Effect of rib-cage structure on acoustic chest impedance

Niels Henrik Zimmermann, Henrik Møller, John Hansen, Dorte Hammershøi, Per Rubak

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When a stethoscope is placed on the surface of the chest, the coupler picks up sound from heart and lungs transmitted through the tissues of the ribcage and from the surface of the skin. If the acoustic impedance of the chest surface is known, it is possible to optimize the coupler for picking up even weak sounds originating from e.g. the heart. The acoustic impedance is influenced by the structure of the ribcage; hence the acoustic impedance will change depending on if the coupler has been placed on a top of a rib or between the ribs (the intercostal).

The impedance of the chest is measured in the frequency range from 40 Hz to 5 kHz using an acoustic impedance tube made specifically for the purpose. The measurements are carried out in a grid pattern on the surface of the chest. The grid is aligned according to the ribs; hence the measurements are either on a top of the ribs or between the ribs. The measurements reveal the structure of the ribcage from an acoustic point of view in addition to describing the variation of the impedance depending on the position of the coupler. The measurements are carried out on a small number of subjects.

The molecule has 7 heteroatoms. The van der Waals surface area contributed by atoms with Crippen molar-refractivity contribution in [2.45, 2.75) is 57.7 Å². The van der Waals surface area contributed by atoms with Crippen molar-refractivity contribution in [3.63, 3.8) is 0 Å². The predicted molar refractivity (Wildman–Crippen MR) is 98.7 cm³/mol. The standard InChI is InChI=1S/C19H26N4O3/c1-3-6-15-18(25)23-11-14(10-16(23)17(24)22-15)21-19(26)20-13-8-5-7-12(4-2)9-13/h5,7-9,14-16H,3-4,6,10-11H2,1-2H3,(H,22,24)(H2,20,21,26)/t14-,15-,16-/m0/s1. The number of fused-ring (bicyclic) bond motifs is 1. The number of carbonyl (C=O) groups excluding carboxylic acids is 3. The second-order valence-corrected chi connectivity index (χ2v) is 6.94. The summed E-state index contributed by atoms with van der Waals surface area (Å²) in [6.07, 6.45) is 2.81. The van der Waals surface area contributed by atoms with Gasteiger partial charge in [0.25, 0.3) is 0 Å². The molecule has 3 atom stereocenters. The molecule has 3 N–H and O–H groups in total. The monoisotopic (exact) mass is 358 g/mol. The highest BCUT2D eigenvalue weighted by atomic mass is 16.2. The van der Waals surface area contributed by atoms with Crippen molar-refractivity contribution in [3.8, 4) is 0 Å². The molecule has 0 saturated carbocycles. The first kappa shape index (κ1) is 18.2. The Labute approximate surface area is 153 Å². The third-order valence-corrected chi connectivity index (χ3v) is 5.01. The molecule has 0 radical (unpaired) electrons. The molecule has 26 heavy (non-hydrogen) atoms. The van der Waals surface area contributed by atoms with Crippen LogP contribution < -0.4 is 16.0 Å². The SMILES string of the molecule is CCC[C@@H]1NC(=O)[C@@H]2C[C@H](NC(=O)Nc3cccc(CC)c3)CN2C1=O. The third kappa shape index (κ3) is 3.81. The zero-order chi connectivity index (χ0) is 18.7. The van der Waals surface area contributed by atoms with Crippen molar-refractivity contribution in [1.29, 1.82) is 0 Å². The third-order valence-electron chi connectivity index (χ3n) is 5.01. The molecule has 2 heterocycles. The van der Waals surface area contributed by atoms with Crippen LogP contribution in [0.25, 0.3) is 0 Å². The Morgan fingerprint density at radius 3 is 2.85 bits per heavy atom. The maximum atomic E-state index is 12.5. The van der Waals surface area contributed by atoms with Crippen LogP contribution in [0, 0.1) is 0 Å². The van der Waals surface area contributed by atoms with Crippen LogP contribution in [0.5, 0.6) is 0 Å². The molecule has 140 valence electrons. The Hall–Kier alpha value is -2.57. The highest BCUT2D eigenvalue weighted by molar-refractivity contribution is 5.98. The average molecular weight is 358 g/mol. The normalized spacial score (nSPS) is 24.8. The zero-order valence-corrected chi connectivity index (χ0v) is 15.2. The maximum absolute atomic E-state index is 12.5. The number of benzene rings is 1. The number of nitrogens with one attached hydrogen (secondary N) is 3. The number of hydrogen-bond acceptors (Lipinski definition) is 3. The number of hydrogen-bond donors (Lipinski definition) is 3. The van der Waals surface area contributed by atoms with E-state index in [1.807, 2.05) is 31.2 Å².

The assessment of the ribcage structure based on impedance measurements is a part of a larger study which aims at optimizing an acoustic coupler for picking up weak murmur sounds from the coronary arteries of the heart.
Original languageEnglish
JournalAcustica United with Acta Acustica
Issue numberSupplement 1
Pages (from-to)23
Publication statusPublished - 2011
EventForum Acusticum 2011 - Aalborg, Denmark
Duration: 27 Jun 20111 Jul 2011
Conference number: 6


ConferenceForum Acusticum 2011

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